If you’re a geek dad who grew up in the 1970s or 80s playing roleplaying games, it is very likely you got your start playing Dungeons & Dragons. While some of us have never left the hobby, a lot more parted ways with roleplaying games sometime in their late teens or early twenties. Whether it was dating, university, or a career, a lot of people seemed to disappear from the game table in those years. However, the thrill of fighting dragons and looting dungeons is something that is hard to deny and many “middle life” geeks find themselves longing to play the game again. For some, it is the desire to get together with some like minded geeks and relive their youth. For others, the goal is to introduce their children to the hobby. If you’re like me, the box sets, hard cover books, and pile of modules you treasured as a teen were likely lost, sold or thrown away a couple of decades ago. Thus it is not surprising that one of the most common questions that comes up on RPG forums is “How do I get back in to D&D?”
Unfortunately that question is not terribly easy to answer and more often than not it sets off a rather heated debate about the merits and flaws of the recent edition(s) of D&D. Even if you dodge those issues, the situation is hardly simple. Whether you love it or hate it, the later editions of D&D (i.e., 3rd and 4th edition D&D) bear little resemblance to the game most of us grew up on: the dice may look the same and some of the terms might be identical, but there has been a very definite shift in the focus of the game mechanics and style of play which leaves some returning players scratching their heads.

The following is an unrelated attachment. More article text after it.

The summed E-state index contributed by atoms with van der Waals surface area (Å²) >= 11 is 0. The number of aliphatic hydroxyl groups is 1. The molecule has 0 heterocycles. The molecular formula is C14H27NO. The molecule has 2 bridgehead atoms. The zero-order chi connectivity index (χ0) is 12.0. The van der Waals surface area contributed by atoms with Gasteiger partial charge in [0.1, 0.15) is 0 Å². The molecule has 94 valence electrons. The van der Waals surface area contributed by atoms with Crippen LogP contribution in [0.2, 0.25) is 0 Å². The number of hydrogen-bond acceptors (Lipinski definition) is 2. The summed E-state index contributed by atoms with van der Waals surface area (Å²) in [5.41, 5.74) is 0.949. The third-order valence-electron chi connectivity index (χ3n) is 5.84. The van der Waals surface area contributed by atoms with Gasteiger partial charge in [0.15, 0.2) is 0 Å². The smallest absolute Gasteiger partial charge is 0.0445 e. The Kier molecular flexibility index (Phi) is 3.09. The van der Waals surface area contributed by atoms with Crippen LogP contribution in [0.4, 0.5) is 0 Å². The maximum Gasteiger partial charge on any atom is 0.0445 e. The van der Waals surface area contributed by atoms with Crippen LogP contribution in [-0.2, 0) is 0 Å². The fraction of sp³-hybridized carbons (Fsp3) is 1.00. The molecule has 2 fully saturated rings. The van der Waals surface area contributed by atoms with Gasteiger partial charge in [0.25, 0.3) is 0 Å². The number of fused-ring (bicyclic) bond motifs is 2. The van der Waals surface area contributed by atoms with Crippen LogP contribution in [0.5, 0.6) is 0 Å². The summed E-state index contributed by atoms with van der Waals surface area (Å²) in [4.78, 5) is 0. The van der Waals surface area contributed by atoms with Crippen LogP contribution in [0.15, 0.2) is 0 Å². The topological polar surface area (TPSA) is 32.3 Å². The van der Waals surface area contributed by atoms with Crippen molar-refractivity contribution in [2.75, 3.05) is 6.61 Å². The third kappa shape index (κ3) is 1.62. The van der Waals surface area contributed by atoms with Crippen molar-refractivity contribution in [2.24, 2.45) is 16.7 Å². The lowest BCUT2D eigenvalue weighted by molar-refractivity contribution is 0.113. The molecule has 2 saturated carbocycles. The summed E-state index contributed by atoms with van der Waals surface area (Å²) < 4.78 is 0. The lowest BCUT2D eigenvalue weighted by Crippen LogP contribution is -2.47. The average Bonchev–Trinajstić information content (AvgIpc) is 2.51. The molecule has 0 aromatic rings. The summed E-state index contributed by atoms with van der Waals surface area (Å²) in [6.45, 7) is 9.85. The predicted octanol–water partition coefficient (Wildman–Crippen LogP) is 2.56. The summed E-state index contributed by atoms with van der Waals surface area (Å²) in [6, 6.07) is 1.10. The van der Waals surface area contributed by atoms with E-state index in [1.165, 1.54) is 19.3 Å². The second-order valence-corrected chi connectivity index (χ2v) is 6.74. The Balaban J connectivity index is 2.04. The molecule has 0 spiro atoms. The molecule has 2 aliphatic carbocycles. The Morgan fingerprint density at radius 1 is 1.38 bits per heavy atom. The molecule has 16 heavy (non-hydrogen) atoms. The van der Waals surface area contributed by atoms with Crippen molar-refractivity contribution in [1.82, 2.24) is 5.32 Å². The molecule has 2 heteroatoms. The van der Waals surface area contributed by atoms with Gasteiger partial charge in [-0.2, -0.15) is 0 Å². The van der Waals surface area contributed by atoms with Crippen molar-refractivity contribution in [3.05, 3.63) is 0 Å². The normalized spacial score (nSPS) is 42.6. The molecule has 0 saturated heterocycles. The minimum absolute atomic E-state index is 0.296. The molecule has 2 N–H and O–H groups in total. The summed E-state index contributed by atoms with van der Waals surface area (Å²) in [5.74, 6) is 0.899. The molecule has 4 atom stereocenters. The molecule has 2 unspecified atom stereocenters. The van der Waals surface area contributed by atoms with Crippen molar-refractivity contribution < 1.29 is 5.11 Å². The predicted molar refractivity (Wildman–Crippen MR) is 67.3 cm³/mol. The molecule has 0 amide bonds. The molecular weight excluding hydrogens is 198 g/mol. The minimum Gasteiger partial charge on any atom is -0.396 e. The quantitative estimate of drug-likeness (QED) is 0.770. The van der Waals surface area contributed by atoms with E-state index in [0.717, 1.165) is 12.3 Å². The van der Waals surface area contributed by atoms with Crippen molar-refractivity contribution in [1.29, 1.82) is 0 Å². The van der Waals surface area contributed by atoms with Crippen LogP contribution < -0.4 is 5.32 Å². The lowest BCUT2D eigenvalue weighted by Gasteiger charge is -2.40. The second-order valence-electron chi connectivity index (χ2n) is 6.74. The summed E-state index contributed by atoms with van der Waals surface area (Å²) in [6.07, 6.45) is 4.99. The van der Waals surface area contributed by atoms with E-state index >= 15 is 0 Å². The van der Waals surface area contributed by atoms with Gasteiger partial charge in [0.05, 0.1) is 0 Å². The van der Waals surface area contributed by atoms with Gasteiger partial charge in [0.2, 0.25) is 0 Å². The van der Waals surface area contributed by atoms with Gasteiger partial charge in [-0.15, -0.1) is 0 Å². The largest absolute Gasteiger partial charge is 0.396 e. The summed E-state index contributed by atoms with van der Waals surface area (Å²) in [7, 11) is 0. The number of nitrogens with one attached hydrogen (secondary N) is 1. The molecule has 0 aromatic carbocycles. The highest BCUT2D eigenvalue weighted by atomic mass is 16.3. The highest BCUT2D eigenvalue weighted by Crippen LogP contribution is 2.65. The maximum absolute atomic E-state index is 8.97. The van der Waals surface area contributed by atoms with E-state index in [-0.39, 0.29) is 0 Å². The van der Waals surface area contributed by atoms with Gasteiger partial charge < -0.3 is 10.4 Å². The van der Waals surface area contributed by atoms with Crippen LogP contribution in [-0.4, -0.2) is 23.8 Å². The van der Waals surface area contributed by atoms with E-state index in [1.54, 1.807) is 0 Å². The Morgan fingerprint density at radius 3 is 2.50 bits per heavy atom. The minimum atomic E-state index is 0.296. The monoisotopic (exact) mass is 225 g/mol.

What many returnees to the hobby do not realize is that they can still play the same editions they grew up on, despite the fact that they have been out of print for several decades. First of all, there is nothing wrong with the older editions and newer does not always mean better but rather just different. Times have changed and so has the game, but there is no reason you can’t play the same game you grew up playing.